This is a very simple jacket. It has one excellent feature and one very poor feature. The excellent being the wrist cuffs, which have a clever closure that allows you to curl your fingers up inside the cuff and comfortably leave them protected from the elements. This is a running specific feature that also works well if you're walking around town with your pockets full or if you simply don't want to bother putting your hands in your pockets. The stretchy closure is also effective at creating a seal around a lightweight glove. However, in order to keep snow out, a gauntlet style glove is best for activities like ice and alpine climbing, when your hands are consistently overhead or in the snow.

Click to enlarge
Click to enlarge

The very poor feature is the handwarmer pocket zippers. They are tiny and hard to pull, even with thin gloves on. We much prefer zippers that have longer pull tabs or pull cords on them so you can find them easily while on the move and grab them easily with gloves on. The author added a small piece of cord to the Traverse pocket zippers, which largely solved the problem. Although this is a relatively small drawback that's far overshadowed by the Traverse's excellent performance in other areas, we find it disappointing that Patagonia didn't look beyond runners (who might not want the dingle dangle of a cord style zipper pull) when designing this part of the jacket. Consider adding a piece of cord if you find the zipper pulls too small.

Additionally, like many of Patagonia's full zip jackets, the Traverse has two interior drop in pockets. If you need to carry a bunch of things you can slide gloves, a water bottle or more into these. It's not particulalry comfortable to carry heavy items in the interior pockets, but know that it's an option.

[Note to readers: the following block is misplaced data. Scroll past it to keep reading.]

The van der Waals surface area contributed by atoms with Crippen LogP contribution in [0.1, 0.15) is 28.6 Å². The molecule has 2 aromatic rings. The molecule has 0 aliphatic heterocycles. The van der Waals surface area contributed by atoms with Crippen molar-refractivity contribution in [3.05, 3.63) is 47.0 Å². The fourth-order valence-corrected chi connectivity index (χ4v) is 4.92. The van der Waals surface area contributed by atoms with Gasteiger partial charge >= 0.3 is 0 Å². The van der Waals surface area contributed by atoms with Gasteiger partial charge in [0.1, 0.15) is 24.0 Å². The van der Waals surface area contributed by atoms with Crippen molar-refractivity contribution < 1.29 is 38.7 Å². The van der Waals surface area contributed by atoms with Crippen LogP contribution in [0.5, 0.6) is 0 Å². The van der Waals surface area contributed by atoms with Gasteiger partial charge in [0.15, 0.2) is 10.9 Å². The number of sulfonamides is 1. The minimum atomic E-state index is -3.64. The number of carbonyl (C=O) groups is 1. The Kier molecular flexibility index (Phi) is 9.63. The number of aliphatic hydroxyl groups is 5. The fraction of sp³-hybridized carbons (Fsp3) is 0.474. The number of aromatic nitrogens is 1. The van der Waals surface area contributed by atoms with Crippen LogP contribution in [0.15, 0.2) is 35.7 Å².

See the video at the bottom of this page for more info about the jacket's features.
The Patagonia Traverse pocket zipper pulls are very small for a...
The Patagonia Traverse pocket zipper pulls are very small for a softshell. Adding a bit of cord makes them easier to grab, especially with gloves on.
Photo: OutdoorGearLab
The Patagonia Traverse's interior drop-in pocket.
The Patagonia Traverse's interior drop-in pocket.
Photo: OutdoorGearLab


Very simple aesthetics. Not obtrusive or arrogant. We like it.

Best Applications

The Traverse is amazing for cross-country skiing, and good for winter hiking and running. The more breathable fabric increases versatility because you can add a fleece underneath for super cold days or just wear a thin shirt underneath for aerobic pursuits in cold weather. The jacket works fine for around town, but casual style windproof jackets like the Patagonia Adze are better if around town use is your primary objective.


Softshells are a poor value because we feel it's better to buy a wind jacket and a waterproof rain jacket or hardshell jacket before a softshell. If you have the cash for a super comfortable jacket the Traverse is one of the best value models we've tested. See our Price Versus Value Chart!!


Great jacket + great value = two thumbs up.

Chris McNamara and Max Neale